Jozelle Dyer

For Writers in Baltimore Schools

I wish it hadn't happened. But I will write
a better poem, one that doesn't say I wish

it hadn’t happened. Of kinder-
garteners with anemone hands flowering

into the air to answer questions like what day
is today? not knowing how to count

by fives or how to describe the colors
of their skin, lit up in pinks and blues

and yellows or that when a full stop
has a little tail, it’s really a comma,

not an ending, their heavy brains
as wrinkle-free and fresh as lined paper,

smooth as crystal balls, phosphorescent—
without a past, all future—folding

into teenagers who, with pencils poised
in awkward hands, will begin to describe

their burden, the weight of shackles that never
encircled their wrists and the sound of the lash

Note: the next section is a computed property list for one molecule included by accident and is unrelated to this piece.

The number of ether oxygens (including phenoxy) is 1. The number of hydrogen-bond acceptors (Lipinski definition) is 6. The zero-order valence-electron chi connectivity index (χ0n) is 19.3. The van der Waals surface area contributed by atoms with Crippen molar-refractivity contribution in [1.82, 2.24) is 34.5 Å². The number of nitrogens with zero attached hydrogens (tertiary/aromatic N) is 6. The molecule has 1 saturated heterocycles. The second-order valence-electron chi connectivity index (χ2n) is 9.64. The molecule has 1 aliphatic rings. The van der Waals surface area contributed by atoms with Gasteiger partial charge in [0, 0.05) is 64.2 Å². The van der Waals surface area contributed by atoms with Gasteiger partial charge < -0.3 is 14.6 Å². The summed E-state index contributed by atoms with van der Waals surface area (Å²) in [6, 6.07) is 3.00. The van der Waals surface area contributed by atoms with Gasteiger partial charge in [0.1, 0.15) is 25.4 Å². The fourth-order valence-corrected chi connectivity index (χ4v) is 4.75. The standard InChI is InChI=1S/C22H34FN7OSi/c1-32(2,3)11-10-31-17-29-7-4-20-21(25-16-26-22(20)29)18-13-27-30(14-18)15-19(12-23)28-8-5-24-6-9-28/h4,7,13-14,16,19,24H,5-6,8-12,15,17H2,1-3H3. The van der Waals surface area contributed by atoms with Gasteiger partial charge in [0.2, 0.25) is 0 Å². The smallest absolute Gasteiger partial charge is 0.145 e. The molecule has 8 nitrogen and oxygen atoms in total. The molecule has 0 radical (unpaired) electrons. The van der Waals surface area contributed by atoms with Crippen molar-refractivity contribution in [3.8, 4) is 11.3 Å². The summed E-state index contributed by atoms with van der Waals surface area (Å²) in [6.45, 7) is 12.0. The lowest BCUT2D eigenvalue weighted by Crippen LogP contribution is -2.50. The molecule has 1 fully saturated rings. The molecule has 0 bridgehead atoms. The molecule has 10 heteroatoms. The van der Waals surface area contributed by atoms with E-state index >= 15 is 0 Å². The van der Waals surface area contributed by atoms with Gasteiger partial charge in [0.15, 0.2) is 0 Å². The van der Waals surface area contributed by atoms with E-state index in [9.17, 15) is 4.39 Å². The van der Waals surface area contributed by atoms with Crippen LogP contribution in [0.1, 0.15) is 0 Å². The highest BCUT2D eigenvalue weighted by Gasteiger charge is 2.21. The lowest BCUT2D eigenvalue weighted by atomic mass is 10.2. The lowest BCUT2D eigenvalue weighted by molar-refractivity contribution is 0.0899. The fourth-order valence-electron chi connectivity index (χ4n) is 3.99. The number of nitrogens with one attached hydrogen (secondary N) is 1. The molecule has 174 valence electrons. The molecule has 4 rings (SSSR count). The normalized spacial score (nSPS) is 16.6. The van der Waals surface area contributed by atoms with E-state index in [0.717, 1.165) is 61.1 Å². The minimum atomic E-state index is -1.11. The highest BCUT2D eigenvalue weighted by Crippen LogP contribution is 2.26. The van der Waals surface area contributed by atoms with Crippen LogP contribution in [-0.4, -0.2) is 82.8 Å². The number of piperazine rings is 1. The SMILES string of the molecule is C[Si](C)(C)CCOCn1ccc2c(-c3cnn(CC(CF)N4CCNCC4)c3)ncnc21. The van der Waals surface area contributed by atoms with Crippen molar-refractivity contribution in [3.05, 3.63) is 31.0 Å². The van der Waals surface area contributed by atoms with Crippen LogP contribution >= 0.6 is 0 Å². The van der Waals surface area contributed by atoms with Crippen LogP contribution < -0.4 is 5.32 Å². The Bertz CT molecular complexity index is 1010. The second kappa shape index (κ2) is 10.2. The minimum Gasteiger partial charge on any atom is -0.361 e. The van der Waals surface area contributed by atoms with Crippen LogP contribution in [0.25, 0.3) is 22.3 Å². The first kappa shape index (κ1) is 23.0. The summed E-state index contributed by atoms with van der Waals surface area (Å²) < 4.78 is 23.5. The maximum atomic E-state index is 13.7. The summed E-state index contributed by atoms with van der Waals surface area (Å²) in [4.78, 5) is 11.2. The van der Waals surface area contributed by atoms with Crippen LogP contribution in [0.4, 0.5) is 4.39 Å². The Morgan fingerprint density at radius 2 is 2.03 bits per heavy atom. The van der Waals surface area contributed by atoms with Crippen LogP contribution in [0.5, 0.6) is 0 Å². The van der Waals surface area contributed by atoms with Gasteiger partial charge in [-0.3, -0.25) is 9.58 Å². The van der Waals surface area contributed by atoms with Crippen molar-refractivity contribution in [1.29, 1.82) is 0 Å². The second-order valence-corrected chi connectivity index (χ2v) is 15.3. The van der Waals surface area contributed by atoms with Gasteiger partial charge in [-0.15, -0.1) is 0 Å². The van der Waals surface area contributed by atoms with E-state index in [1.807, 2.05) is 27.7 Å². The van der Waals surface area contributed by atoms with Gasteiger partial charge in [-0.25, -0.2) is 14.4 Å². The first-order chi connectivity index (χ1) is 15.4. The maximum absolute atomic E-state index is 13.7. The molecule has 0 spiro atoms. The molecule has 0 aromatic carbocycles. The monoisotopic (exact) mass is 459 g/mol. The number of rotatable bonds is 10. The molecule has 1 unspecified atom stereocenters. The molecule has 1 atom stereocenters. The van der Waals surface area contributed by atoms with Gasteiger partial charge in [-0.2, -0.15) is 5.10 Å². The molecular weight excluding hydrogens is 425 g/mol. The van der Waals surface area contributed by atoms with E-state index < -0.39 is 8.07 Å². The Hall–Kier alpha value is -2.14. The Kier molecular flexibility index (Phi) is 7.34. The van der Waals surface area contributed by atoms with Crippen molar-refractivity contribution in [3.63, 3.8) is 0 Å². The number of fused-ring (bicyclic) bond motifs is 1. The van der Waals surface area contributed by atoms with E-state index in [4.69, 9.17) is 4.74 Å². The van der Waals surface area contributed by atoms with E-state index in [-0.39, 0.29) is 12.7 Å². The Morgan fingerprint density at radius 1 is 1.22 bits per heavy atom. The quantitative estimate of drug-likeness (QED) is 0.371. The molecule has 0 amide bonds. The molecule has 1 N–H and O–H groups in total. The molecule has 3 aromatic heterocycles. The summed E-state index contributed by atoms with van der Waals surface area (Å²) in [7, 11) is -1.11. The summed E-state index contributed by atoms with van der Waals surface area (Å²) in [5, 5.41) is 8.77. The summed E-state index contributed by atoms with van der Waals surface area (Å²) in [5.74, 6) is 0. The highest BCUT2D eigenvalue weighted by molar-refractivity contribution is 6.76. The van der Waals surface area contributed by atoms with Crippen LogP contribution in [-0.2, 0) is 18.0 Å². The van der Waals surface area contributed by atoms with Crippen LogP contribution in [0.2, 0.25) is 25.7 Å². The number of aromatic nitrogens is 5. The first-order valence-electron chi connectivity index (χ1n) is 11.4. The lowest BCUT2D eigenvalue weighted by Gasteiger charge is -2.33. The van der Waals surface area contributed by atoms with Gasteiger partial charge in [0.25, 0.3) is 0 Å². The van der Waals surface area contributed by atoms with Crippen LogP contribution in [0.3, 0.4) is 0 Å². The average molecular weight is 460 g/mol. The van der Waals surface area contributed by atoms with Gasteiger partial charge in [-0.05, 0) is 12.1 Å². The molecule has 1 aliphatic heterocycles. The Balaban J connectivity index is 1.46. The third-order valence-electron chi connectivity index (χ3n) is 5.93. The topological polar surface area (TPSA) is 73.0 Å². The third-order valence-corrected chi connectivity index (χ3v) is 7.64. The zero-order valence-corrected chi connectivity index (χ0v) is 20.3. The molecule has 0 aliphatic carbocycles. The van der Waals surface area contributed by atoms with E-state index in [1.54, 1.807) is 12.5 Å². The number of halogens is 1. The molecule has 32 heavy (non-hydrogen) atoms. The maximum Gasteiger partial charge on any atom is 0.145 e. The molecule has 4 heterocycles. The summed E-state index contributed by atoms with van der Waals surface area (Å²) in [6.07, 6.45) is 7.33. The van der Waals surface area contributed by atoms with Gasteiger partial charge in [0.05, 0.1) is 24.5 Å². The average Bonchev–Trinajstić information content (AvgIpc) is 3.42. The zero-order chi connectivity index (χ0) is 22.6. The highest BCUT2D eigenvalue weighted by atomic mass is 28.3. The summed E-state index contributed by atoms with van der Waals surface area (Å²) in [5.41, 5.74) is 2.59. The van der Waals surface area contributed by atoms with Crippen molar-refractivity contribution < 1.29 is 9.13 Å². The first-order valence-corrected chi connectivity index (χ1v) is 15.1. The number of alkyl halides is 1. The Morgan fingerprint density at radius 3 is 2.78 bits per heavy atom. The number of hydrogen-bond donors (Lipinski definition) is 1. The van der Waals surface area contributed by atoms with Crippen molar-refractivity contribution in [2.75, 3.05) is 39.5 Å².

they imagine scarring their backs. Imprinted
by malignity, they remember the dark

as they gather in dimly-lit cafes, sipping
at the close air and at the lips

of paper cups, feeling bodies pressed above,
below, and one on each side, they will write

until the sun breaks quietly over
the city, and they know it’s safe to walk away,

shouldering only, please God,
the weight of their own backpacks.

Jozelle Dyer was born in Trinidad, and raised in New York. She currently lives in Alexandria, Virginia.